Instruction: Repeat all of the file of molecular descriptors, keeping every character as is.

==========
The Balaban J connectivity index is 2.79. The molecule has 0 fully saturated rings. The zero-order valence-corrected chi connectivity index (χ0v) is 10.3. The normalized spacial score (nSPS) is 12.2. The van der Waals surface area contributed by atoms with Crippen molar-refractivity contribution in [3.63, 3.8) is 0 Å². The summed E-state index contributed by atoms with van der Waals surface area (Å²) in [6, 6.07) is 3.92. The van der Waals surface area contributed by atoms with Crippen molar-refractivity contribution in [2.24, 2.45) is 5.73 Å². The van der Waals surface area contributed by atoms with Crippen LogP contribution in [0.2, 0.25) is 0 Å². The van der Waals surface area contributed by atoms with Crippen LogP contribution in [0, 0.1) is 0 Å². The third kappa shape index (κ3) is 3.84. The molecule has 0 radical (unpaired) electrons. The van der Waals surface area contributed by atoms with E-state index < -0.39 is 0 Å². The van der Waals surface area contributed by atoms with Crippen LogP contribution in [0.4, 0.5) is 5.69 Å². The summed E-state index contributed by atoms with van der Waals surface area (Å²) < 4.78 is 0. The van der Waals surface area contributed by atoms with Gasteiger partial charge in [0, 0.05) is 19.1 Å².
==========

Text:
The Balaban J connectivity index is 2.79. The molecule has 0 fully saturated rings. The zero-order valence-corrected chi connectivity index (χ0v) is 10.3. The normalized spacial score (nSPS) is 12.2. The van der Waals surface area contributed by atoms with Crippen molar-refractivity contribution in [3.63, 3.8) is 0 Å². The summed E-state index contributed by atoms with van der Waals surface area (Å²) in [6, 6.07) is 3.92. The van der Waals surface area contributed by atoms with Crippen molar-refractivity contribution in [2.24, 2.45) is 5.73 Å². The van der Waals surface area contributed by atoms with Crippen LogP contribution in [0.2, 0.25) is 0 Å². The van der Waals surface area contributed by atoms with Crippen LogP contribution in [0, 0.1) is 0 Å². The third kappa shape index (κ3) is 3.84. The molecule has 0 radical (unpaired) electrons. The van der Waals surface area contributed by atoms with E-state index < -0.39 is 0 Å². The van der Waals surface area contributed by atoms with Crippen LogP contribution in [0.4, 0.5) is 5.69 Å². The summed E-state index contributed by atoms with van der Waals surface area (Å²) < 4.78 is 0. The van der Waals surface area contributed by atoms with Gasteiger partial charge in [0, 0.05) is 19.1 Å².